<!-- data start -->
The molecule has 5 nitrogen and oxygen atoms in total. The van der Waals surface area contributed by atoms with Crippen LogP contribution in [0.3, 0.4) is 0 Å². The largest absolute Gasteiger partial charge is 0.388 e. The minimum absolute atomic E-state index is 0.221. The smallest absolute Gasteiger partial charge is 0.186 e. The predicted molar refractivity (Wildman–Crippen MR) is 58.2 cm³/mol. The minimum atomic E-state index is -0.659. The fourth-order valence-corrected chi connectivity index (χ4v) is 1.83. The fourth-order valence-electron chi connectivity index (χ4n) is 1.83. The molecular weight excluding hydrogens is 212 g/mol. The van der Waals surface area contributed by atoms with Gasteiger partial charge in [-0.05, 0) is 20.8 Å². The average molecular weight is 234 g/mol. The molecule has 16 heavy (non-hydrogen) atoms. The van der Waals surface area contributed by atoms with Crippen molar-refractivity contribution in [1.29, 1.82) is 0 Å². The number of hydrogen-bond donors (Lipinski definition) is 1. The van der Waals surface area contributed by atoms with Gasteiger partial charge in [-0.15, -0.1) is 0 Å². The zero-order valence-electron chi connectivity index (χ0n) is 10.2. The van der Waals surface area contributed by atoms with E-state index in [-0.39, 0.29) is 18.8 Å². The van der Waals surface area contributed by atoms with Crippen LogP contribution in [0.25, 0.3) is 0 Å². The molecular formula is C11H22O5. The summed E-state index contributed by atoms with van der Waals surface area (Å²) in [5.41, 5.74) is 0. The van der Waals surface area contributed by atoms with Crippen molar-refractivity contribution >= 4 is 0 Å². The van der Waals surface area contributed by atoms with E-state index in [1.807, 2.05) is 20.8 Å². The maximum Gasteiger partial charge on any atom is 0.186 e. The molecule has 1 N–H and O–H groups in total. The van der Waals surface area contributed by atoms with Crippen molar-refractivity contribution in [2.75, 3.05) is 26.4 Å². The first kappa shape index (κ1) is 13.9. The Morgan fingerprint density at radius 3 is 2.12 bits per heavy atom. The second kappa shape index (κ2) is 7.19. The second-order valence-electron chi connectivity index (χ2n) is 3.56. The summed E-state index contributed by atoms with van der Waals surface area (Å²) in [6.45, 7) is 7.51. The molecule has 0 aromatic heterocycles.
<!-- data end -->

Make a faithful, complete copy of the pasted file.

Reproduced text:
The molecule has 5 nitrogen and oxygen atoms in total. The van der Waals surface area contributed by atoms with Crippen LogP contribution in [0.3, 0.4) is 0 Å². The largest absolute Gasteiger partial charge is 0.388 e. The minimum absolute atomic E-state index is 0.221. The smallest absolute Gasteiger partial charge is 0.186 e. The predicted molar refractivity (Wildman–Crippen MR) is 58.2 cm³/mol. The minimum atomic E-state index is -0.659. The fourth-order valence-corrected chi connectivity index (χ4v) is 1.83. The fourth-order valence-electron chi connectivity index (χ4n) is 1.83. The molecular weight excluding hydrogens is 212 g/mol. The van der Waals surface area contributed by atoms with Gasteiger partial charge in [-0.05, 0) is 20.8 Å². The average molecular weight is 234 g/mol. The molecule has 16 heavy (non-hydrogen) atoms. The van der Waals surface area contributed by atoms with Crippen molar-refractivity contribution in [1.29, 1.82) is 0 Å². The number of hydrogen-bond donors (Lipinski definition) is 1. The van der Waals surface area contributed by atoms with Gasteiger partial charge in [-0.15, -0.1) is 0 Å². The zero-order valence-electron chi connectivity index (χ0n) is 10.2. The van der Waals surface area contributed by atoms with E-state index in [-0.39, 0.29) is 18.8 Å². The van der Waals surface area contributed by atoms with Crippen LogP contribution in [0.25, 0.3) is 0 Å². The molecular formula is C11H22O5. The summed E-state index contributed by atoms with van der Waals surface area (Å²) in [5.41, 5.74) is 0. The van der Waals surface area contributed by atoms with Crippen molar-refractivity contribution >= 4 is 0 Å². The van der Waals surface area contributed by atoms with E-state index in [1.807, 2.05) is 20.8 Å². The maximum Gasteiger partial charge on any atom is 0.186 e. The molecule has 1 N–H and O–H groups in total. The van der Waals surface area contributed by atoms with Crippen molar-refractivity contribution in [2.75, 3.05) is 26.4 Å². The first kappa shape index (κ1) is 13.9. The Morgan fingerprint density at radius 3 is 2.12 bits per heavy atom. The second kappa shape index (κ2) is 7.19. The second-order valence-electron chi connectivity index (χ2n) is 3.56. The summed E-state index contributed by atoms with van der Waals surface area (Å²) in [6.45, 7) is 7.51. The molecule has 0 aromatic heterocycles.